Once mature enough the larvae will pupate and then emerge as adults. All fertilized eggs hatch into females while all unfertilized eggs will hatch into males, otherwise known as drones. The newly produced female wasps will then take over nest building duties and provide for the queen’s larvae. The drone’s only purpose in life is to mate. Ordinary wasps will live for approximately 30 days while a queen will live for about twelve months.

(Source: http://en.wikipedia.org/wiki/Wasp)

After mating, the female wasp stores the sperm inside her body and controls the sperms’ release for each individual egg as she lays it. This means that the female wasp has complete control of its offspring’s sex. The fertilized eggs hatch into females while the unfertilized eggs hatch into males also known as drones.
A colony is usually started by one female wasp; the queen.

Once she identifies a suitable spot, she will construct a rudimentary nest roughly the size of a walnut using saliva and chewed wood. It is here that she will lay her first eggs. These eggs will hatch into larvae which the queen will feed with dead insects.

The feeding relationship between the queen and her larvae is quite interesting. The queen feeds the larvae, and then the larvae feed her in return.

How, you ask? Well, once the larvae feed on the dead insects that the queen provides, they excrete a sweet substance as waste that the queen feeds on.

When mature enough, the larvae will transition into the pupal stage also known as the ‘resting stage’. After they have fully developed, they will emerge as adults. Females produced from the first batch of eggs will take over nest construction duties and caring for the queen’s larvae.

Queens live for about twelve months while ordinary females live for about 30 days.

(Source: http://en.wikipedia.org/wiki/Wasp)

Is your home infested with wasps? View Pestrol’s entire range of wasp control products.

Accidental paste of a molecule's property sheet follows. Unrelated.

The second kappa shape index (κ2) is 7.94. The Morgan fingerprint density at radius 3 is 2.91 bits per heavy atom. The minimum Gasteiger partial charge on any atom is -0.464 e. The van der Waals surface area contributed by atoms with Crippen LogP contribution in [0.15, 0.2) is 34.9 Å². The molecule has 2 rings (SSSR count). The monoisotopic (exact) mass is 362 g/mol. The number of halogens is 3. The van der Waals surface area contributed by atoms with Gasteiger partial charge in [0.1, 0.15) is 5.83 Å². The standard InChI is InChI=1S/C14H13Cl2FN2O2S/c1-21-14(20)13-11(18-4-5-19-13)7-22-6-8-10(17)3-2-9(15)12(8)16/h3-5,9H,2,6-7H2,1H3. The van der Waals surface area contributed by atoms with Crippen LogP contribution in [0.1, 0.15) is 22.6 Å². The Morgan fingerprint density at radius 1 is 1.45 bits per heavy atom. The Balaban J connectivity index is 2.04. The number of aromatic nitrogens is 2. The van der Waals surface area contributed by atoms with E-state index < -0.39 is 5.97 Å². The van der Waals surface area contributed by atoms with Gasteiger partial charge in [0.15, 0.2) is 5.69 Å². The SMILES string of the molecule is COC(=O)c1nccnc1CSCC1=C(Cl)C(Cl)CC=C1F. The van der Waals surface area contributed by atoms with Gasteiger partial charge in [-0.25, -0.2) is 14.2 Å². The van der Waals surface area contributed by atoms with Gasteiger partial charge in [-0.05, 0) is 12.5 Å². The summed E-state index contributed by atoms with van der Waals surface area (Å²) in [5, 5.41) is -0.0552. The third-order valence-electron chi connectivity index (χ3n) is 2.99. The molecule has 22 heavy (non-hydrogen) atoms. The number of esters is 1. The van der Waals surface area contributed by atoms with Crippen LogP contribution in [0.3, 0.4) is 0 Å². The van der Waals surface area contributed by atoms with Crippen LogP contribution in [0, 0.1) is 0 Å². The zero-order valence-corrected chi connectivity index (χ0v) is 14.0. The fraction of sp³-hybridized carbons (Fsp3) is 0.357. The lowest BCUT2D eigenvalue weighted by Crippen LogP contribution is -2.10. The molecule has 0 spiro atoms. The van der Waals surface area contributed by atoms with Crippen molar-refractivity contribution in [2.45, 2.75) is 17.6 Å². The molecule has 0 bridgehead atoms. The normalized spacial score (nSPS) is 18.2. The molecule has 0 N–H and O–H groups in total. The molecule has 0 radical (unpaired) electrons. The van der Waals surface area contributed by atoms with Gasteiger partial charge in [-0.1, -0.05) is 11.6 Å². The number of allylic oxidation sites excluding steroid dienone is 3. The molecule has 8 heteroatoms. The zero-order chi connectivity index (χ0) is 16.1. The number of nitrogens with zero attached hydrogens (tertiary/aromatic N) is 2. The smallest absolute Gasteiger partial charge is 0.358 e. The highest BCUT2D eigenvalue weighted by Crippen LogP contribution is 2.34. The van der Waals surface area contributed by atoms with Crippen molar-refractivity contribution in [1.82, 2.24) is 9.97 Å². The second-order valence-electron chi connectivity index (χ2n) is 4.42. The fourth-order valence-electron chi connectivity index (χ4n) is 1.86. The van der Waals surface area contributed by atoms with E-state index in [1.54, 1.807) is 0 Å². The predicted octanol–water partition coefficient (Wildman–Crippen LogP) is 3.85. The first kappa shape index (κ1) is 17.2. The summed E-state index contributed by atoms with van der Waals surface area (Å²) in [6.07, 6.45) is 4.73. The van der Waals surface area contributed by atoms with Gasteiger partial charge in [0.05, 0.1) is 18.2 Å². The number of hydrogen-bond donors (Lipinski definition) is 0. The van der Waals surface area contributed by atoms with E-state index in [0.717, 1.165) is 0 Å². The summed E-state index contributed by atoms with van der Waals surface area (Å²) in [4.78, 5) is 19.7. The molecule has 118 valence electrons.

Signs Of A Wasp Infestation:

If you see several of the following signs then you may be facing a wasp infestation:

  • live wasps or larvae
  • chewed wood
  • nests: visible brown-coloured sacs
  • swarming insects
  • buzzing sounds
  • aggressive wasps (there may be a nest nearby that they are trying to protect)

Wasps are among the most feared pests that we can have around the home. only female wasps sting but when they do, they do so multiple times and this is probably what makes them so feared. They can be quite dangerous as their stings are very painful and some people have severe reactions to wasp stings. No-one wants a wasp problem and if you have one check out Pestrol’s entire range of wasp control products!

Is your home infested with wasps? View Pestrol’s entire range of wasp control products.

Wasp Control

If wasps are persistently getting into your house, then it most likely means that there is a wasp nest near your home.

Follow the flight path of returning insects to identify the location of their nests. Once you identify the location of the wasp nest, then you can take action.

Is your home infested with wasps? View Pestrol’s entire range of wasp control products.

Leave a Reply